Dozens of funeral homes violate federal rule

By Features Consumer Reports

When making funeral arrangements, don't assume the funeral home is following the law.

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Undercover visits by federal investigators to 122 funeral homes in 2013 found that nearly one in four failed to provide the pricing information required by the Federal Trade Commission's funeral rule, the FTC announced.  

The 30 funeral homes that failed the inspections are located in nine states: California, Connecticut, New Jersey, Louisiana, Maryland, Ohio, Oregon, Texas, and Wisconsin.  Funeral homes in Monroe, La., had the highest failure rate, with nearly 50 percent of the 17 visited facilities failing the inspections, the FTC said. The other locations with the highest failure rates were Amarillo, Texas, where six of 19 homes failed the inspections, and Dayton, Ohio, where five of 15 homes failed. The names of the homes were not released.

Protect yourself from funeral home shenanigans. Read our blog "Don't Pay Too Much For A Funeral. Knowing Your Rights And Comparison Shopping Are Crucial."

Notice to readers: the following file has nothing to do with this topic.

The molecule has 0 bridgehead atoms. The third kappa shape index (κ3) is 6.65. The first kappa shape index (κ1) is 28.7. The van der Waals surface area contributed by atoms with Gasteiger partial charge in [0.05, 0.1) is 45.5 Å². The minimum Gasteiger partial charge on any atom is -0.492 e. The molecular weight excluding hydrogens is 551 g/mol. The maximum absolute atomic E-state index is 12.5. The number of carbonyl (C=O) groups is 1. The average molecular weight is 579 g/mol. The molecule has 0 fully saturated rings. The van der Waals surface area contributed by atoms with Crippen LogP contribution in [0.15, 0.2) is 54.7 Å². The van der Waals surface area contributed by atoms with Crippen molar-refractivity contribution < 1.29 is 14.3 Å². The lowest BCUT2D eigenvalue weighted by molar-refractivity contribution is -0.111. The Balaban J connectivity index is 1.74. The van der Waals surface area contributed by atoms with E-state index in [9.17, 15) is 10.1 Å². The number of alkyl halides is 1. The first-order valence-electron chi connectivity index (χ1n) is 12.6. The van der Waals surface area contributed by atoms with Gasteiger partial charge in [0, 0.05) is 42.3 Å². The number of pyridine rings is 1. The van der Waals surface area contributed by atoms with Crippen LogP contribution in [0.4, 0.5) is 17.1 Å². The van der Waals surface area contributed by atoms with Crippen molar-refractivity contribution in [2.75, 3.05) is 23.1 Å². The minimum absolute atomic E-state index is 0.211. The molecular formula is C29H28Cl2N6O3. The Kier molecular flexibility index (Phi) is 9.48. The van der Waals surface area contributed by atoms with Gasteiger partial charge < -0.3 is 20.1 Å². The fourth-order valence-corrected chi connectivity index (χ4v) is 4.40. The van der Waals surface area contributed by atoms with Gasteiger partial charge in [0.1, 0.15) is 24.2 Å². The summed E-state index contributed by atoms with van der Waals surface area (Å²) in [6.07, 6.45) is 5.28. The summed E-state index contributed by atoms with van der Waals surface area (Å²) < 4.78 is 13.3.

Among the requirements of the funeral rule, funeral homes must give prices over the telephone upon request. And they must automatically provide price lists when consumers visit. The rule also allows consumers to buy only those funeral products and services they want. Funeral homes could face a civil penalty of up to $16,000 per violation.

Lisa Carlson, executive director of the Funeral Ethics Organization, said funeral directors who violate the rule are well aware of the requirements to provide price lists but choose to ignore them.

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"They think it isn’t important," she said. "They’re more concerned with cranking up the dollars."

All but two of the homes that failed the inspections have agreed to enter the three-year funeral rule offenders program, which provides ongoing training, testing, and monitoring by the National Funeral Directors Association. The program allows violators to avoid civil penalties. Carlson said that's letting funeral homes off too easily.

"I think they ought to be slapping them with fines outright," she said. "They’d wake up a lot faster."

— Anthony Giorgianni

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